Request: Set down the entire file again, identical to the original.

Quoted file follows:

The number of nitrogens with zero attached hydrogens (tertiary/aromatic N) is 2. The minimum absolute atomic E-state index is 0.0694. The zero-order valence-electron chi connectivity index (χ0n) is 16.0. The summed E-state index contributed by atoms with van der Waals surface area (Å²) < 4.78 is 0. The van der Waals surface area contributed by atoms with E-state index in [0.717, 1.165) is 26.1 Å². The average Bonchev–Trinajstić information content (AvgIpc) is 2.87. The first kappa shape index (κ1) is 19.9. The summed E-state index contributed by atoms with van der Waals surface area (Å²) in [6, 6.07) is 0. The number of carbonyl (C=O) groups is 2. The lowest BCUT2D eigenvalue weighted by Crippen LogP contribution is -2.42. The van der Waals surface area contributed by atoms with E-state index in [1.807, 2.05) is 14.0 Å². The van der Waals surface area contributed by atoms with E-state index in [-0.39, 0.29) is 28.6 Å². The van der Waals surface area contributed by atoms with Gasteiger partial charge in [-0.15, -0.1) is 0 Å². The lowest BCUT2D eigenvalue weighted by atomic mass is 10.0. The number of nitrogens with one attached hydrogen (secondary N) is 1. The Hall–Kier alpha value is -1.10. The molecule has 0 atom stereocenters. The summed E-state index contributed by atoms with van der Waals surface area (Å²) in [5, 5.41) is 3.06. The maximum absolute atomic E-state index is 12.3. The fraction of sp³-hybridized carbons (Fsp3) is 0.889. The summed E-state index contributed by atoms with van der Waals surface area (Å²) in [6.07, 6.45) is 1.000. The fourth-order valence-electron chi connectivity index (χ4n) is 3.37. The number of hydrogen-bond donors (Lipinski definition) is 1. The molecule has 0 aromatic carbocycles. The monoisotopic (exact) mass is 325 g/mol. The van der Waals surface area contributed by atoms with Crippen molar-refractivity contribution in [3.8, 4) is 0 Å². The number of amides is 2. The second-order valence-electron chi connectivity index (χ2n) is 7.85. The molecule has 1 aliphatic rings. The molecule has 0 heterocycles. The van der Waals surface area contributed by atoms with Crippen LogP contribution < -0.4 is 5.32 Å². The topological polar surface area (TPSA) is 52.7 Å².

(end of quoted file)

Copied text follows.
The number of nitrogens with zero attached hydrogens (tertiary/aromatic N) is 2. The minimum absolute atomic E-state index is 0.0694. The zero-order valence-electron chi connectivity index (χ0n) is 16.0. The summed E-state index contributed by atoms with van der Waals surface area (Å²) < 4.78 is 0. The van der Waals surface area contributed by atoms with E-state index in [0.717, 1.165) is 26.1 Å². The average Bonchev–Trinajstić information content (AvgIpc) is 2.87. The first kappa shape index (κ1) is 19.9. The summed E-state index contributed by atoms with van der Waals surface area (Å²) in [6, 6.07) is 0. The number of carbonyl (C=O) groups is 2. The lowest BCUT2D eigenvalue weighted by Crippen LogP contribution is -2.42. The van der Waals surface area contributed by atoms with E-state index in [1.807, 2.05) is 14.0 Å². The van der Waals surface area contributed by atoms with E-state index in [-0.39, 0.29) is 28.6 Å². The van der Waals surface area contributed by atoms with Gasteiger partial charge in [-0.15, -0.1) is 0 Å². The lowest BCUT2D eigenvalue weighted by atomic mass is 10.0. The number of nitrogens with one attached hydrogen (secondary N) is 1. The Hall–Kier alpha value is -1.10. The molecule has 0 atom stereocenters. The summed E-state index contributed by atoms with van der Waals surface area (Å²) in [5, 5.41) is 3.06. The maximum absolute atomic E-state index is 12.3. The fraction of sp³-hybridized carbons (Fsp3) is 0.889. The summed E-state index contributed by atoms with van der Waals surface area (Å²) in [6.07, 6.45) is 1.000. The fourth-order valence-electron chi connectivity index (χ4n) is 3.37. The number of hydrogen-bond donors (Lipinski definition) is 1. The molecule has 0 aromatic carbocycles. The monoisotopic (exact) mass is 325 g/mol. The van der Waals surface area contributed by atoms with Crippen molar-refractivity contribution in [3.8, 4) is 0 Å². The number of amides is 2. The second-order valence-electron chi connectivity index (χ2n) is 7.85. The molecule has 1 aliphatic rings. The molecule has 0 heterocycles. The van der Waals surface area contributed by atoms with Crippen LogP contribution < -0.4 is 5.32 Å². The topological polar surface area (TPSA) is 52.7 Å².